Sombor, Serbia – 28 July 2016
Arigatou International’s Interfaith Initiative to End Child Poverty (End Child Poverty) and The Global Network of Religions for Children (GNRC) in collaboration with the Somborski Edukativni Centar (SEC) co-hosted a Round Table at the Sombor Municipal Hall, Serbia on 28th July 2016.
The event entitled ‘Faith Communities Partnering Towards Ending Child Poverty and Violence against Children’ focused on the link between child poverty and violence against children and role of faith communities and children in aligning ending child poverty actions to the Sustainable Development Goals (SDGs). It also highlighted ways that children experience poverty and the patterns of poverty across the Balkans as well as the common drivers of poverty. In addition, the meeting addressed challenges of child poverty, while simultaneously providing new sustainable pathways.
Mr. Srđan Vlaškalić, Executive Director of the Somborski Edukativni Centar (SEC) , the moderator of the session, set the tone by welcoming the participants and setting the context of the Round Table. He then invited Mr. Antonio Ratković, the Deputy Mayor of Sombor City to officially open the meeting. In his remarks the Deputy Mayor welcomed the idea of a faith-inspired process towards ending child poverty and violence against children, as well as expressed his wish that the reflections would be followed by concrete actions.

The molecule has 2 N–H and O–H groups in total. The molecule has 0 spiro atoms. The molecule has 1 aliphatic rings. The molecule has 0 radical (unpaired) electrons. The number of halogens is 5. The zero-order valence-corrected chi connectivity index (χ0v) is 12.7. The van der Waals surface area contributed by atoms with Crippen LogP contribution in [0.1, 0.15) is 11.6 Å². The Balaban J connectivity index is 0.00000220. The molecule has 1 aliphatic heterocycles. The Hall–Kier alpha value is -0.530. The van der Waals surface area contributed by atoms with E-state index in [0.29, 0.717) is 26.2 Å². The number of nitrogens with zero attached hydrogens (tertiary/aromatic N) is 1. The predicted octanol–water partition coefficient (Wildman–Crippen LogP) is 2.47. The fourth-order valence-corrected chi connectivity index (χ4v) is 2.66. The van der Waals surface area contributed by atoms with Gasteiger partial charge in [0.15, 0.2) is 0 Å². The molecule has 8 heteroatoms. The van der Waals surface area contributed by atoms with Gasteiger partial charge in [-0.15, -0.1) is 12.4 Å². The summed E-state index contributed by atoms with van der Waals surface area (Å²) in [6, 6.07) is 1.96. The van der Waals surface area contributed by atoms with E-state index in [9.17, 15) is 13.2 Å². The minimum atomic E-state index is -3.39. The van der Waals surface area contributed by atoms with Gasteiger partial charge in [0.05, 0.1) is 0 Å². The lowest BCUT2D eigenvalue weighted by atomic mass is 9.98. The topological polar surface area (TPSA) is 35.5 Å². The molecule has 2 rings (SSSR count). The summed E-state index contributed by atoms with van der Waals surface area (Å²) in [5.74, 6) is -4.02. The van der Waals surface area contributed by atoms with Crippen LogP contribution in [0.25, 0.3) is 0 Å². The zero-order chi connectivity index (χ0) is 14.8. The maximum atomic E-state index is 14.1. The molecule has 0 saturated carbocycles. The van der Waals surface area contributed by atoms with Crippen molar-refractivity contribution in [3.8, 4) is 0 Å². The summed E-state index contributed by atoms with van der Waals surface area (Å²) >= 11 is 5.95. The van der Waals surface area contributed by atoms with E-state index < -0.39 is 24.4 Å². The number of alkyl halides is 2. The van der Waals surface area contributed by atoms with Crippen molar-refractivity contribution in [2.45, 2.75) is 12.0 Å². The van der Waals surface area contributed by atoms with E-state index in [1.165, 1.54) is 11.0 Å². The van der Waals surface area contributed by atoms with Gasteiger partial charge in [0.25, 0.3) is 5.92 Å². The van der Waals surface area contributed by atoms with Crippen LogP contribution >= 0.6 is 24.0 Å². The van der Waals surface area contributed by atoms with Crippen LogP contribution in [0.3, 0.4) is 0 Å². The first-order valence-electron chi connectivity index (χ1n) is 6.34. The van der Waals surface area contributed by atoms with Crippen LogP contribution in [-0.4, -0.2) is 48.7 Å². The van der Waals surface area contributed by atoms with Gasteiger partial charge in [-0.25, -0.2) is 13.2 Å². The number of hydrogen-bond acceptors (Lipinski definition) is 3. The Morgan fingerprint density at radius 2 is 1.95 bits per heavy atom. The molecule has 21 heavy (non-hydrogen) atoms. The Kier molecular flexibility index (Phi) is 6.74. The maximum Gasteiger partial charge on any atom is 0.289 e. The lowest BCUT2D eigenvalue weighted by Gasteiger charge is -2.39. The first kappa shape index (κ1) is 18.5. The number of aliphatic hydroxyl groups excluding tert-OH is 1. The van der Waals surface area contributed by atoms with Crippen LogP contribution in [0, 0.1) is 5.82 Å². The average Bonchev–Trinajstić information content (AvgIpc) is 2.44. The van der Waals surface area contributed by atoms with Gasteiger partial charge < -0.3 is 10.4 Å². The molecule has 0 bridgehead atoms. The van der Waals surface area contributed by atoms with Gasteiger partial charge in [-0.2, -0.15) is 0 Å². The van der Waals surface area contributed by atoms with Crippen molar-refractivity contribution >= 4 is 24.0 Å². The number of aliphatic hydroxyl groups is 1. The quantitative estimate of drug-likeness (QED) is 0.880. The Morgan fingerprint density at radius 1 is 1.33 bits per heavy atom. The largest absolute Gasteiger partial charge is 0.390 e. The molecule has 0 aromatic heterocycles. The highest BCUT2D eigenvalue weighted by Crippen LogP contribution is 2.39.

Rev. Fred Nyabera, Director, End Child Poverty–Arigatou International, shared an overview of Arigatou International and its initiatives. He highlighted the importance of working together to end poverty and violence against children. “We are fully aware of the importance of working together, with various stakeholders, as well as children and young people. As a faith inspired organization, we realize the importance of riding on each other’s strength towards catalyzing change… Such partnership should provide a platform to learn from each other’s experience, and foster concrete and measurable results. Together we can end child poverty and violence against children”, he said.